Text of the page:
Quotation from Elder Cook on choosing wisely; that is, on consecration

My intent is not to discourage participation in sports or the use of the Internet or other worthwhile activities young people enjoy. They are the kind of activities that require moderation, balance, and wisdom. When used wisely, they enrich our lives.

However, I encourage everyone, young and old, to review goals and objectives and strive to exercise greater discipline. Our daily conduct and choices should be consistent with our goals. We need to rise above rationalizations and distractions. It is especially important to make choices consistent with our covenants to serve Jesus Christ in righteousness. We must not take our eyes off or drop that ball for any reason.

This life is the time to prepare to meet God. We are a happy, joyous people. We appreciate a good sense of humor and treasure unstructured time with friends and family. But we need to recognize that there is a seriousness of purpose that must undergird our approach to life and all our choices. Distractions and rationalizations that limit progress are harmful enough, but when they diminish faith in Jesus Christ and His Church, they are tragic.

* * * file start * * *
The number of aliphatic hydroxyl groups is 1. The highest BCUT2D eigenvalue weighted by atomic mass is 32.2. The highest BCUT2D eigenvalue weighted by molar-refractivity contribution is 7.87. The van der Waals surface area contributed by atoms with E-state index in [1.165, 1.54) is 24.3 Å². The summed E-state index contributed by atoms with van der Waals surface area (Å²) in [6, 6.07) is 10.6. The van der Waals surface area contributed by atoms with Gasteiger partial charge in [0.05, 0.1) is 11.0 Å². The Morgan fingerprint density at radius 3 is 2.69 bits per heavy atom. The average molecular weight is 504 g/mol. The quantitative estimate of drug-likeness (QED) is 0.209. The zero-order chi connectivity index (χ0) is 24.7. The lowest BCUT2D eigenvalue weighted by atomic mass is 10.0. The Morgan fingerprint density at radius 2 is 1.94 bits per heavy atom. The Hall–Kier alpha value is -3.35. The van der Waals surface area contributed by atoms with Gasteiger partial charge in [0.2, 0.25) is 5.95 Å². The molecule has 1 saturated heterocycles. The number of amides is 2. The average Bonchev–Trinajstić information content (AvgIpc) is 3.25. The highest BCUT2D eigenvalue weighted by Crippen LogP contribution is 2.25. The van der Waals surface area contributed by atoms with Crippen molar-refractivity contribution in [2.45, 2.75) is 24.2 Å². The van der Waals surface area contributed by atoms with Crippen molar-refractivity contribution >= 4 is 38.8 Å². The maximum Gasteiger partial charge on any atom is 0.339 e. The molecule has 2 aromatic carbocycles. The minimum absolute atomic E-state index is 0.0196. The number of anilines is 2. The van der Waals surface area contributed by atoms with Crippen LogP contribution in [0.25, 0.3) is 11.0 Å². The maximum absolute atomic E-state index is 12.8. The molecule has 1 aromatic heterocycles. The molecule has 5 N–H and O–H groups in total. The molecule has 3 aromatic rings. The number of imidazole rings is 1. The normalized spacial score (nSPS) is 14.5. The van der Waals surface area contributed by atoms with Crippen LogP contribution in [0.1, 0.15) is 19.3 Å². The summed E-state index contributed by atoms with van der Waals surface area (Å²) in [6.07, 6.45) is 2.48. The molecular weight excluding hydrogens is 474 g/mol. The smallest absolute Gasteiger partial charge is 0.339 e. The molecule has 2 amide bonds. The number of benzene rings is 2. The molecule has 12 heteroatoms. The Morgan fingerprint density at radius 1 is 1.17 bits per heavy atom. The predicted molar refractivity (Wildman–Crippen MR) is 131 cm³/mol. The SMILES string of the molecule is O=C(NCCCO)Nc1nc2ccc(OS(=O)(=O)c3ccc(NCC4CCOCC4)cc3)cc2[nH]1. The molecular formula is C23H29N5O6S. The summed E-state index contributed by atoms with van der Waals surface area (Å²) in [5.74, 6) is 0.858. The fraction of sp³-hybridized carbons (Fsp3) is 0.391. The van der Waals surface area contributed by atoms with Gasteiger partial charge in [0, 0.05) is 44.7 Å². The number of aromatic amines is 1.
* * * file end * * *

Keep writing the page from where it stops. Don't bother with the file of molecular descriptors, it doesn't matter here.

My prayer is that as a body of priesthood holders, we will make our conduct consistent with the noble purposes required of those who are in the service of the Master. In all things we should remember that being “valiant in the testimony of Jesus” is the great dividing test between the celestial and terrestrial kingdoms. We want to be found on the celestial side of that divide. As one of His Apostles, I bear fervent testimony of the reality of the Atonement and the divinity of Jesus Christ, our Savior. In the name of Jesus Christ, amen.

Question on 84:17

The question I have comes from verse 17. It says that the Melchizedek Priesthood “continueth in the church of God in all generations, and is without beginning of days or end of years.” What do you make of the two phrases “in the church” and “in all generations”?